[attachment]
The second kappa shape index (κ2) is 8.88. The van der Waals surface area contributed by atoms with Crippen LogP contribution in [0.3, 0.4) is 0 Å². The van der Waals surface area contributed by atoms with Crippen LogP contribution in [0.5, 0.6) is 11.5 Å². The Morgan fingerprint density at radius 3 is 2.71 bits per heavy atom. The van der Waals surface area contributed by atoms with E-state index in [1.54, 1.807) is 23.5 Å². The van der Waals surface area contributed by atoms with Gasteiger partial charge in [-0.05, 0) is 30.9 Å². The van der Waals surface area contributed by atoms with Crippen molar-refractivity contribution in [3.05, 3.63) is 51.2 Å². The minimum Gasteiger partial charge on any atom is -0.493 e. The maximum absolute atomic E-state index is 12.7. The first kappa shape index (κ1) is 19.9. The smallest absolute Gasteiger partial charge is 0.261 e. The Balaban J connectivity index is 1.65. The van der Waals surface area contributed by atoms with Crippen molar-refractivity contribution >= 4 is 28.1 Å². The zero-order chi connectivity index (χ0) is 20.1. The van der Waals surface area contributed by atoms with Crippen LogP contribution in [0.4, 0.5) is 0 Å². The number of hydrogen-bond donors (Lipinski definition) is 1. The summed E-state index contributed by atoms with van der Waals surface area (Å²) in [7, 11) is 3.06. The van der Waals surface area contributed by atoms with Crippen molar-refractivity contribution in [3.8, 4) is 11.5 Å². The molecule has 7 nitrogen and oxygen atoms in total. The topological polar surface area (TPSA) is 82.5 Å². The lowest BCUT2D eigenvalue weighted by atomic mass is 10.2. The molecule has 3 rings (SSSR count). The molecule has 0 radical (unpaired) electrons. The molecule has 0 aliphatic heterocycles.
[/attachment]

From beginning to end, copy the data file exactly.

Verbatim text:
The second kappa shape index (κ2) is 8.88. The van der Waals surface area contributed by atoms with Crippen LogP contribution in [0.3, 0.4) is 0 Å². The van der Waals surface area contributed by atoms with Crippen LogP contribution in [0.5, 0.6) is 11.5 Å². The Morgan fingerprint density at radius 3 is 2.71 bits per heavy atom. The van der Waals surface area contributed by atoms with E-state index in [1.54, 1.807) is 23.5 Å². The van der Waals surface area contributed by atoms with Gasteiger partial charge in [-0.05, 0) is 30.9 Å². The van der Waals surface area contributed by atoms with Crippen molar-refractivity contribution in [3.05, 3.63) is 51.2 Å². The minimum Gasteiger partial charge on any atom is -0.493 e. The maximum absolute atomic E-state index is 12.7. The first kappa shape index (κ1) is 19.9. The smallest absolute Gasteiger partial charge is 0.261 e. The Balaban J connectivity index is 1.65. The van der Waals surface area contributed by atoms with Crippen molar-refractivity contribution >= 4 is 28.1 Å². The zero-order chi connectivity index (χ0) is 20.1. The van der Waals surface area contributed by atoms with Crippen LogP contribution in [0.4, 0.5) is 0 Å². The number of hydrogen-bond donors (Lipinski definition) is 1. The summed E-state index contributed by atoms with van der Waals surface area (Å²) in [7, 11) is 3.06. The van der Waals surface area contributed by atoms with Crippen molar-refractivity contribution in [3.8, 4) is 11.5 Å². The molecule has 7 nitrogen and oxygen atoms in total. The topological polar surface area (TPSA) is 82.5 Å². The lowest BCUT2D eigenvalue weighted by atomic mass is 10.2. The molecule has 3 rings (SSSR count). The molecule has 0 radical (unpaired) electrons. The molecule has 0 aliphatic heterocycles.